Mon. Jan 17th, 2022

The biggest story to come out of the US Open this year is not about the winner, 20-year-old Naomi Osaka, but the controversy surrounding the runner-up, Serena Williams. Williams, a highly accomplished professional tennis player and winner of 23 Major singles titles, has become the center of a maelstrom of controversy about sportsmanship, racism, sexism and the nature of women’s sports. The final match of the US Open, which took place on Sept. 8, was filled with code violations, a broken racket, and controversial calls by umpire Carlos Ramos, before ending in a decisive 6-2 and 6-4 victory by Osaka.

Williams, who has played alongside her sister, Venus Williams, at the professional level since 1981, began the match with a loss in the first set, losing six to two. What followed was a series of incidents between Williams and Ramos that marked the game as one of the most contentious US Open matches in the tournament’s history.

The situation began with a code violation that Ramos called over sideline-coaching from Williams’ coach, Patrick Mouratoglou. Ramos, well known in the tennis community for his strictness, issued Williams an official warning over a hand movement that Mouratoglou made, allegedly directing Williams on her in-game strategy. After losing the game, Williams spoke with the umpire while changing sides of the court, denying the code violation and claiming that she would “rather lose” than cheat.

Leading three  games to one, the second controversy of the day came when Williams yelled and smashed her racket into the court following a returned volley that cost her the game. Ramos issued Williams a second code violation, which carried a penalty of one point. Williams, having misunderstood his first call, charged the umpire’s chair and began an argument which shifted the conversation off of the game itself and onto issues that she felt were underlying Ramos’ decisions.

“You owe me an apology,” Williams yelled to Ramos, encouraged by the angry crowd of spectators. “I have a daughter and I stand for what’s right for her and I have never cheated. You owe me an apology.” The argument continued between points as Williams, furious after Ramos’ calls, began to lose game after game. After continuing to demand an apology, claiming that the umpire was attacking her character rather than her behavior, Ramos issued her a third code violation for verbal abuse, docking her a game.

Williams called over officials to argue the call. “This is not fair,” she told one of them. “There’s a lot of men out here that have said a lot of things, but if they’re men, that doesn’t happen to them.”

Williams went on to drop her lead, losing the game, the set and the match to Naomi Osaka, whose incredible win – the first Grand Slam title for any Japanese player in history –  was overshadowed by a tense and awkward award ceremony. Williams, who hugged Osaka at the net, refused to shake Ramos’ hands after the match.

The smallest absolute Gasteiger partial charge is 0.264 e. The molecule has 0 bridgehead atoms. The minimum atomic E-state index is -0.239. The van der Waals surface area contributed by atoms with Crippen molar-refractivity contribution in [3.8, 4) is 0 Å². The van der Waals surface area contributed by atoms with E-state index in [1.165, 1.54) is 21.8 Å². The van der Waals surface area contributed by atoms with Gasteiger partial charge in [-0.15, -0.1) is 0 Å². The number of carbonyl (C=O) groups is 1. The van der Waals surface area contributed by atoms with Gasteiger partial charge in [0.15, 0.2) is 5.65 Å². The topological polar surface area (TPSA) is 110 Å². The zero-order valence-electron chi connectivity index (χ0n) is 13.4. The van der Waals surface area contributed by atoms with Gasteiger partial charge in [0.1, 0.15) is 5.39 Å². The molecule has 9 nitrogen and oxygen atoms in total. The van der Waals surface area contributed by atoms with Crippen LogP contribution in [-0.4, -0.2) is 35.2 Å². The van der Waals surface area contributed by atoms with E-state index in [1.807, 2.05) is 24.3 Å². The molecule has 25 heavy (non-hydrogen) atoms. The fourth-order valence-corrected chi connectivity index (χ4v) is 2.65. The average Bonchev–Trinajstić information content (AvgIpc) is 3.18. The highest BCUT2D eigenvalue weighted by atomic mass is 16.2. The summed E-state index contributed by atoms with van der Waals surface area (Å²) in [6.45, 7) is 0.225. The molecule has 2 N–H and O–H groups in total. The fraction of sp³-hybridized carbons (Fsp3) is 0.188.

Since the final, Williams has become the center of a storm of controversy. She is not new to argumentation and adversity, having faced intense discrimination as a black woman performing on a professional scale and has not hesitated to argue back, notably in her 2004 and 2009 matches in the US Open. However, the intensity of the argument has made this year’s match stand out from previous years and has brought condemnation down on all sides. Many current and retired US Open winners have criticized Carlos Ramos for his refereeing, saying that his enforcement of the sideline-coaching rule was ridiculous and disproportionate.

Billie Jean King, regarded as one of the greatest tennis players of all time and a lifelong proponent of gender equality, praised Williams for speaking out against the issues that female athletes face. “When a woman is emotional, she’s ‘hysterical’ and she’s penalised for it.” King tweeted. “When a man does the same, he’s “outspoken” & and there are no repercussions. Thank you, @serenawilliams, for calling out this double standard.”

Other voices have been more critical of Williams’ behavior, citing her past history of arguing with referees and opponents and accusing her of unsportsmanlike conduct. The most controversial criticism came in the form of a cartoon by Australian cartoonist Mark Knight. The cartoon, published in Melbourne’s Herald Sun, pictures Williams throwing a tantrum, jumping up and down on her tennis racket while Ramos tells Osaka “Can you just let her win?” The cartoon has provoked outrage worldwide for its white-washing of Ramos and Osaka and its depiction of Williams, which critics have condemned as a racist, misogynistic, Jim Crow-era caricature. The Herald Sun has stood by Knight’s illustration, following it up with an issue devoted to criticizing “politically correct” culture in the wake of the conflict.

This is not a new conversation. From Jackie Robinson and Muhammad Ali to Colin Kaepernick, the fine line between caricature and racism has been crossed countless times throughout the history of sports journalism. While Williams’ experience in the US Open is notable, the issue being debated is bigger than the tournament, bigger than tennis and bigger than sports as a whole.

Brendan Lordan is a second-year student majoring in English writings.

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